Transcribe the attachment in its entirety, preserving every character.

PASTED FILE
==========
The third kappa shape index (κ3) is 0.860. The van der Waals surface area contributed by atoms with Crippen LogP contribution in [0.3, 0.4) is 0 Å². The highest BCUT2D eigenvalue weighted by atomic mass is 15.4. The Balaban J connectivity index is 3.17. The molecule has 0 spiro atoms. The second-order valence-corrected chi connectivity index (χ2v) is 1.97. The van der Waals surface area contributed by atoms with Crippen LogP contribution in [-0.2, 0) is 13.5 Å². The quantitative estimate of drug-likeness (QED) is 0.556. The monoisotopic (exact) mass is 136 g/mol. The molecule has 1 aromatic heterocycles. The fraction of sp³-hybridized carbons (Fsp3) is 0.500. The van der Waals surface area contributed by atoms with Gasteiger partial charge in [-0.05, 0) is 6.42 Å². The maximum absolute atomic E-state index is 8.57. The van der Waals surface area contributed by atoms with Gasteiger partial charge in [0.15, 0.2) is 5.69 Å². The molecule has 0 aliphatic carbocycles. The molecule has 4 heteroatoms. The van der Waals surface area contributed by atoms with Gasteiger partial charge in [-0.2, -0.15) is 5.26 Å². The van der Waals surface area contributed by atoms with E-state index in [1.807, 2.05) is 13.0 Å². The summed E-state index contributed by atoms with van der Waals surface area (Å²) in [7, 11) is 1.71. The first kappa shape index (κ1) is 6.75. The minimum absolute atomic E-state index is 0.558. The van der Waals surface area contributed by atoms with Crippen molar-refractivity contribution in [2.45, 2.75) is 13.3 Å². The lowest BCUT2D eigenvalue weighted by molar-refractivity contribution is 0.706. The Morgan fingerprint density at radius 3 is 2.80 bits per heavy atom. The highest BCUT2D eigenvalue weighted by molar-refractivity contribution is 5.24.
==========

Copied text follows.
The third kappa shape index (κ3) is 0.860. The van der Waals surface area contributed by atoms with Crippen LogP contribution in [0.3, 0.4) is 0 Å². The highest BCUT2D eigenvalue weighted by atomic mass is 15.4. The Balaban J connectivity index is 3.17. The molecule has 0 spiro atoms. The second-order valence-corrected chi connectivity index (χ2v) is 1.97. The van der Waals surface area contributed by atoms with Crippen LogP contribution in [-0.2, 0) is 13.5 Å². The quantitative estimate of drug-likeness (QED) is 0.556. The monoisotopic (exact) mass is 136 g/mol. The molecule has 1 aromatic heterocycles. The fraction of sp³-hybridized carbons (Fsp3) is 0.500. The van der Waals surface area contributed by atoms with Gasteiger partial charge in [-0.05, 0) is 6.42 Å². The maximum absolute atomic E-state index is 8.57. The van der Waals surface area contributed by atoms with Gasteiger partial charge in [0.15, 0.2) is 5.69 Å². The molecule has 0 aliphatic carbocycles. The molecule has 4 heteroatoms. The van der Waals surface area contributed by atoms with Gasteiger partial charge in [-0.2, -0.15) is 5.26 Å². The van der Waals surface area contributed by atoms with E-state index in [1.807, 2.05) is 13.0 Å². The summed E-state index contributed by atoms with van der Waals surface area (Å²) in [7, 11) is 1.71. The first kappa shape index (κ1) is 6.75. The minimum absolute atomic E-state index is 0.558. The van der Waals surface area contributed by atoms with Crippen molar-refractivity contribution in [2.45, 2.75) is 13.3 Å². The lowest BCUT2D eigenvalue weighted by molar-refractivity contribution is 0.706. The Morgan fingerprint density at radius 3 is 2.80 bits per heavy atom. The highest BCUT2D eigenvalue weighted by molar-refractivity contribution is 5.24.